The Montana Public Service Commission (PSC) has gone on record as opposed to proposed rules from the Environmental Protection Agency (EPA) to restrict greenhouse gas emissions for new power plants. In a letter to the EPA, the five members of the PSC called for a withdrawal of proposed rules for the New Source Performance Standards (NSPS) which they said would be particularly harmful to coal-fired power generation.
The NSPS forms part of the carbon pollution standards for new power plants in the US under the Clean Air Act. The rules would limit CO2 emissions from new power plants to 1000 pounds (454 kilograms) per MWh, although existing generators who have been permitted to begin construction in the next year are exempt.
Currently, the EPA has delayed the issuance of draft rules which were first proposed in March 2012 but the PSC wants to see them scrapped altogether.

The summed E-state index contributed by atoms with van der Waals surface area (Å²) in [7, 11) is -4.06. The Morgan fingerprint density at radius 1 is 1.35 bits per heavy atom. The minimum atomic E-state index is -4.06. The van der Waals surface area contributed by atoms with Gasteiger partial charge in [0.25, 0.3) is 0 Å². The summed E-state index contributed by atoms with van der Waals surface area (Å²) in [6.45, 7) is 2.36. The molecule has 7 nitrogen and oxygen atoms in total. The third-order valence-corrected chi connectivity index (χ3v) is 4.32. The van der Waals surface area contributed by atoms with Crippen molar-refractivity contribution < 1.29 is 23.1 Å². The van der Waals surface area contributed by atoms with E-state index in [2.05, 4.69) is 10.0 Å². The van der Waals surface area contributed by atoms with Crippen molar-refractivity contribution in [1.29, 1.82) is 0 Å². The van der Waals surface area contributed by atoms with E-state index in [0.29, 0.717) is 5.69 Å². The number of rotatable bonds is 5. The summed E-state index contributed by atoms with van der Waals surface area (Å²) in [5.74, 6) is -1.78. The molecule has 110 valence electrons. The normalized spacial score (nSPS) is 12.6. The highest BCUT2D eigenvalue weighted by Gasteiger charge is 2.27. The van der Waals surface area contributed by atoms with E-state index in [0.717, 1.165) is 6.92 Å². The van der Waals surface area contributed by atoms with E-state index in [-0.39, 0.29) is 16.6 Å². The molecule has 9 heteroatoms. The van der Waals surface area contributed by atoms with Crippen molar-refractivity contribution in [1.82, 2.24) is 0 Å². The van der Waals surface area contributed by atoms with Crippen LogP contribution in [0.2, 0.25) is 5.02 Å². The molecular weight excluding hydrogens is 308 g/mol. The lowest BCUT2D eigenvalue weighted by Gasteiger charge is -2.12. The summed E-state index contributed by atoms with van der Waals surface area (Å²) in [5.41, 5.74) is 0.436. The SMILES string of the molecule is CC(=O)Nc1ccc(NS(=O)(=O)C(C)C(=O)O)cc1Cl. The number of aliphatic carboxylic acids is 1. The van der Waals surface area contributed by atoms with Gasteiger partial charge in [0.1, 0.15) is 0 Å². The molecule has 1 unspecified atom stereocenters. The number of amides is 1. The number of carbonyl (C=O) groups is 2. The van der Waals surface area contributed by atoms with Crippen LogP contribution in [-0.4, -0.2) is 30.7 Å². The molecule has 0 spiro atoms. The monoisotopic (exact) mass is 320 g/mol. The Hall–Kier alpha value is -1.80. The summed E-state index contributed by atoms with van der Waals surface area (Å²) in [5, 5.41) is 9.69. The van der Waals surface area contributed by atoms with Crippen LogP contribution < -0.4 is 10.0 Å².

The EPA believes that new and many existing natural gas combined-cycle power plants (CCPP) would be able to meet the proposed standards but the PSC said that it has concerns that the new rules could harm efforts to improve coal-fired technology.
"Considerable progress has been made to making coal‐fired generation more efficient and cleaner. Incremental progress is important, and a total transformation of coal‐fired technology cannot be achieved overnight," the PSC's letter says. "By establishing standards such as those envisioned by the NSPS, we worry that virtually all investment in further refining coal technologies will evaporate."